The forgotten call

Barnes and Nobel has a way of firing me up.  I just finished searching the Christian life section of one store here in Charlotte looking for a book, any book about the Kingdom of God. There were exactly zero.  I checked with the clerk to be sure I wasn’t overlooking something. “I’m sorry, we don’t seem to have anything like that”, she replied.   “And how many books do you have about ‘Heaven’?”  I asked.  “It looks like we have about one hundred twenty different titles in stock.” Those of you who know me realize that this is one of my hot buttons. Why the big deal, you might ask?  Because the Kingdom is THE message of Jesus, and because this unhealthy fixation on heaven guts the power of his message. Take discipleship, for example:

In the late eighteenth century when the gospel of the Kingdom was replaced by the “good news” of the “minimum requirements for heaven”, spiritual transformation was relegated to the optional, a laborious pursuit meant only for the serious-minded. Well-intentioned believers could rest in the assurance that, “I’m saved by grace. I know where I’m going when I die.” Well… if that’s the point of the gospel, then there is absolutely no need for the troublesome work of discipleship!

Heaven-oriented Christianity has little in common with the rugged call of Jesus to follow in his steps as disciples. Having bought the ticket, it only remains to hold on to our faith until the hour of death. On the contrary, Kingdom-centered faith recognizes the task before us: to become more and more like Jesus, and to bring His influence to bear on everything around us.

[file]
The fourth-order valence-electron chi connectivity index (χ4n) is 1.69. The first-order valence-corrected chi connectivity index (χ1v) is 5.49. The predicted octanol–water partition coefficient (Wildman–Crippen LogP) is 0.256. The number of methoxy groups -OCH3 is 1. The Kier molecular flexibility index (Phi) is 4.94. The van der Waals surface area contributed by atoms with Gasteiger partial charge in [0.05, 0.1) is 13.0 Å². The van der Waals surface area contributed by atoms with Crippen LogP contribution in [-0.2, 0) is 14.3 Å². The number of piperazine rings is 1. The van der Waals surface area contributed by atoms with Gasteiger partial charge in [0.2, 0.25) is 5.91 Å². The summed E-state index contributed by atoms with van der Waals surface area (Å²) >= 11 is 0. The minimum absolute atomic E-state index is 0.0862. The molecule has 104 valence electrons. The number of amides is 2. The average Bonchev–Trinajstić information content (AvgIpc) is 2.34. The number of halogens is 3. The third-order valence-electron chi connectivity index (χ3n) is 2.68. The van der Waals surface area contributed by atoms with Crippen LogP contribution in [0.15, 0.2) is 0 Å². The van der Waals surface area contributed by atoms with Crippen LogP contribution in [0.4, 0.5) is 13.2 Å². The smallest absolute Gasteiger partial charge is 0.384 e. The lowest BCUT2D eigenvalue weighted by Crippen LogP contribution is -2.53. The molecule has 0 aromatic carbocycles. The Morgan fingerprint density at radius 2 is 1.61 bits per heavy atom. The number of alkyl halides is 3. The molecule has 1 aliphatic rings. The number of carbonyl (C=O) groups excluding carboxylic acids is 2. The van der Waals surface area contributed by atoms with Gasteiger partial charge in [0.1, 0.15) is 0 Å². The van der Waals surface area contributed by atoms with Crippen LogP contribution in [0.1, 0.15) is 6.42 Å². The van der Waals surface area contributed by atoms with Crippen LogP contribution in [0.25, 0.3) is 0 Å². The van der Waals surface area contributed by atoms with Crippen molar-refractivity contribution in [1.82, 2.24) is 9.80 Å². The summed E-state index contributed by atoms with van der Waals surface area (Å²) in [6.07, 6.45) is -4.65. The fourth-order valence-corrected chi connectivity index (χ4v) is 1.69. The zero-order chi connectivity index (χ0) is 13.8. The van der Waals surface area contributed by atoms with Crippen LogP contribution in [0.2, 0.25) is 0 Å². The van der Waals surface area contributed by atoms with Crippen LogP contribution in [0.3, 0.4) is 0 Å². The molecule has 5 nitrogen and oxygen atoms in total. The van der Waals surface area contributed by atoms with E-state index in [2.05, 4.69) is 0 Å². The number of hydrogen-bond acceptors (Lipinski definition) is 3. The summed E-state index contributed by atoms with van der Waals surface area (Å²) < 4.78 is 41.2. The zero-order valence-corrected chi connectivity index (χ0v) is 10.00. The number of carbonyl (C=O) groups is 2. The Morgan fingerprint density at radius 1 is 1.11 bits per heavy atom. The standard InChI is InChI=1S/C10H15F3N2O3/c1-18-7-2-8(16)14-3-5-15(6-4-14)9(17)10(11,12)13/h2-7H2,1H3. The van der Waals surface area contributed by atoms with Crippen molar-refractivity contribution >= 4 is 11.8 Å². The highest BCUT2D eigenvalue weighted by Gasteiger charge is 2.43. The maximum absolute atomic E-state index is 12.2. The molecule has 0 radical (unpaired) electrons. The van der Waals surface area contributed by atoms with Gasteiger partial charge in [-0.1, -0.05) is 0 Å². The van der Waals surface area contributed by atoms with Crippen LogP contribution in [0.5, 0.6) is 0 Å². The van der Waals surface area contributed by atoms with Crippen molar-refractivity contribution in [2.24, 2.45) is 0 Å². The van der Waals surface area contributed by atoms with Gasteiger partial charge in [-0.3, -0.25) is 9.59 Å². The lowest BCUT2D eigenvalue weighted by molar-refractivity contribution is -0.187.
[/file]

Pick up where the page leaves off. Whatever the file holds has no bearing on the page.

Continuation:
“Conversion is the miracle of a moment;
Discipleship is the labor of a lifetime.”
– E. Stanley Jones

Discipleship belongs to the Kingdom like food belongs to the living. Jesus’ gospel begins at the ground-zero of each converted heart and spreads into everything we touch until the world shines with His glory. It’s not enough to be saved – we must be changed! Conversion is no longer seen as the end-point of the message, but the doorway into a life of grace that moves every follower into a lifelong process of spiritual transformation. In a world torn apart, the only hope for the nations will be seen when believers become disciples and begin to walk as Jesus walked. (1 John 2:6).

6 thoughts on “The forgotten call”

  1. The quote by E Stanley Jones reminds me of what the evangelist I worked with in New Zealand used to say: “It’s free to get in, but it costs everything after that.”

    Liked by 2 people

Leave a Reply

Fill in your details below or click an icon to log in:

WordPress.com Logo

You are commenting using your WordPress.com account. Log Out /  Change )

Google+ photo

You are commenting using your Google+ account. Log Out /  Change )

Twitter picture

You are commenting using your Twitter account. Log Out /  Change )

Facebook photo

You are commenting using your Facebook account. Log Out /  Change )

w

Connecting to %s